Understand the motive behind here. We’re trying to kind of pull out the fact that, man, listen, yes, we need your thought, we need your input, your advice in order to make this team the best team it possibly can be. I think when you lead with inclusivity, it allows them to have that belonging feeling of being a part of the team. Which by the way to your point, again, all these things we’re going to talk about makes me want to stay a part of the team, because even if I got a couple of dollars’ raise going over here, if I didn’t feel like I belong, would I really want to get up and go to work every day?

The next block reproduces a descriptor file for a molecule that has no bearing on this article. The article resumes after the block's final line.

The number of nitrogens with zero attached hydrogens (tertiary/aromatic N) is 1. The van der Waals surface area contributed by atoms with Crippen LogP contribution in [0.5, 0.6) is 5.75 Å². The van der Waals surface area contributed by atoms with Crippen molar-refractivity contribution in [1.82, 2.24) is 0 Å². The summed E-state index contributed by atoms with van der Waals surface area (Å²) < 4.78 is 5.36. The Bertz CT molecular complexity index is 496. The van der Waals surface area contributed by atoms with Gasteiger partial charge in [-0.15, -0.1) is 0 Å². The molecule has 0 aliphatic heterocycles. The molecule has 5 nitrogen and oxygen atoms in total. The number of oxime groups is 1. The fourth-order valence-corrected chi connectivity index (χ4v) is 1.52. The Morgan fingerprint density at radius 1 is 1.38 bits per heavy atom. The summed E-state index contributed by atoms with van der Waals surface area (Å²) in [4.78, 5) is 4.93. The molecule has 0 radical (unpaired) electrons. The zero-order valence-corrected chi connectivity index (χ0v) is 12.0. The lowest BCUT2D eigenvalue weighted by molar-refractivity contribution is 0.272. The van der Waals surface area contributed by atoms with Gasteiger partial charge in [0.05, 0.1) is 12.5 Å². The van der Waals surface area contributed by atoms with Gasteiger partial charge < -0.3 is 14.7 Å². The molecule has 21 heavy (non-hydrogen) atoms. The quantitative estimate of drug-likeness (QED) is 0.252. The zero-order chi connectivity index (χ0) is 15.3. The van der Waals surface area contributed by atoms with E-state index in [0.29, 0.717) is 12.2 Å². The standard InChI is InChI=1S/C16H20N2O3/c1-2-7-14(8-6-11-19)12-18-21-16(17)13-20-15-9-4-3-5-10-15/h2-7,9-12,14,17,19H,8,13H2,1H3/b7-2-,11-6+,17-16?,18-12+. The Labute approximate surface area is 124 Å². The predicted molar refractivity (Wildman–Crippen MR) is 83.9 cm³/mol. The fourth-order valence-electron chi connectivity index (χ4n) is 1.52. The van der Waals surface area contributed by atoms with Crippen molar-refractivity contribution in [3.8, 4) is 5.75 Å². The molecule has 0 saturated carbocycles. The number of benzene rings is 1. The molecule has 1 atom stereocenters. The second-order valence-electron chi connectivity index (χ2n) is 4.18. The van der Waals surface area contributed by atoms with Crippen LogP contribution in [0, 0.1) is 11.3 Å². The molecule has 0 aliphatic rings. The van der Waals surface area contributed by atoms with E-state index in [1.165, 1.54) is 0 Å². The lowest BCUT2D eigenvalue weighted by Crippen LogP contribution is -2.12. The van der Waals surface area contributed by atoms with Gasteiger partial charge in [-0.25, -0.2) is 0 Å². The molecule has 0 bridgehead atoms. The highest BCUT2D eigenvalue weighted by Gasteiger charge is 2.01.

Perry Holley:    Yeah, belonging is a natural internal driver for humans, and so if you help somebody feel like they belong, like they’re an insider, it’s a great thing. Another question they might be asking themselves, do I feel valued? Do I feel needed? Do I feel relevant to what we’re doing?

Chris Geode:     Yeah, this again, I almost sound like a broken record, but again, thinking about if someone does feel this in the team, you’re going to have an easier time to keep them, right? I would also go as far as to say begin making the statement of, “Hey man, I value the contribution that you’re making, or hey, you are valued,” and verbalize that to the team.

As leaders, we get so busy in everything that we’re doing, oftentimes we forget to back up and say, “Hey man, thank you. I value what you’re doing for the team.” So when you do that, they’re going to feel valued, they’re going to feel needed, they’re going to feel relevant to what’s going on in your team or your organization, and they’re going to stay.